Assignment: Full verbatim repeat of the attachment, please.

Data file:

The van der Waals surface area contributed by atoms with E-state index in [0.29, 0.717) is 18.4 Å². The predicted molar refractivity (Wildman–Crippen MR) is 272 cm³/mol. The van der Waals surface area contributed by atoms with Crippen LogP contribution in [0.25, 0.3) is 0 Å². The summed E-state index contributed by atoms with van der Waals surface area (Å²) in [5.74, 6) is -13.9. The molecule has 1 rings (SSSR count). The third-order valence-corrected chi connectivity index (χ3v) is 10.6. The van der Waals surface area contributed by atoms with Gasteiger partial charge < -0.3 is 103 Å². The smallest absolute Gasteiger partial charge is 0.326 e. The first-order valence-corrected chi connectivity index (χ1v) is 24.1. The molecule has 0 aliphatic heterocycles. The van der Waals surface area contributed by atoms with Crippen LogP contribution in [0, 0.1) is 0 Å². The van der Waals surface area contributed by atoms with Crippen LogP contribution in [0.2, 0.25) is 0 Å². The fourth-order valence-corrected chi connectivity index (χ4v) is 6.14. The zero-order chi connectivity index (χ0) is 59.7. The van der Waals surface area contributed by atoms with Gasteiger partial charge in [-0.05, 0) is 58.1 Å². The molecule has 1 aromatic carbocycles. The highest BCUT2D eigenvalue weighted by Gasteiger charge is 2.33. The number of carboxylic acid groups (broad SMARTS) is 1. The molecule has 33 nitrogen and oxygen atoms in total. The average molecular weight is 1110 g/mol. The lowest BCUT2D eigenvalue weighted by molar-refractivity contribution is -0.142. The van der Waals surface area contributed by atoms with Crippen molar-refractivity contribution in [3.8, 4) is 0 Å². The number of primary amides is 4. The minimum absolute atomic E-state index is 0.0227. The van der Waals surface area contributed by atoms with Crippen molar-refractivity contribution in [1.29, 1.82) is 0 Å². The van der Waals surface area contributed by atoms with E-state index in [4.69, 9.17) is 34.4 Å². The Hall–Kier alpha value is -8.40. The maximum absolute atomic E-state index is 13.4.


The van der Waals surface area contributed by atoms with E-state index in [0.29, 0.717) is 18.4 Å². The predicted molar refractivity (Wildman–Crippen MR) is 272 cm³/mol. The van der Waals surface area contributed by atoms with Crippen LogP contribution in [0.25, 0.3) is 0 Å². The summed E-state index contributed by atoms with van der Waals surface area (Å²) in [5.74, 6) is -13.9. The molecule has 1 rings (SSSR count). The third-order valence-corrected chi connectivity index (χ3v) is 10.6. The van der Waals surface area contributed by atoms with Gasteiger partial charge < -0.3 is 103 Å². The smallest absolute Gasteiger partial charge is 0.326 e. The first-order valence-corrected chi connectivity index (χ1v) is 24.1. The molecule has 0 aliphatic heterocycles. The van der Waals surface area contributed by atoms with Crippen LogP contribution in [0, 0.1) is 0 Å². The van der Waals surface area contributed by atoms with Crippen LogP contribution in [0.2, 0.25) is 0 Å². The fourth-order valence-corrected chi connectivity index (χ4v) is 6.14. The zero-order chi connectivity index (χ0) is 59.7. The van der Waals surface area contributed by atoms with Gasteiger partial charge in [-0.05, 0) is 58.1 Å². The molecule has 1 aromatic carbocycles. The highest BCUT2D eigenvalue weighted by Gasteiger charge is 2.33. The number of carboxylic acid groups (broad SMARTS) is 1. The molecule has 33 nitrogen and oxygen atoms in total. The average molecular weight is 1110 g/mol. The lowest BCUT2D eigenvalue weighted by molar-refractivity contribution is -0.142. The van der Waals surface area contributed by atoms with Crippen molar-refractivity contribution in [3.8, 4) is 0 Å². The number of primary amides is 4. The minimum absolute atomic E-state index is 0.0227. The van der Waals surface area contributed by atoms with Crippen molar-refractivity contribution in [1.29, 1.82) is 0 Å². The van der Waals surface area contributed by atoms with E-state index in [4.69, 9.17) is 34.4 Å². The Hall–Kier alpha value is -8.40. The maximum absolute atomic E-state index is 13.4.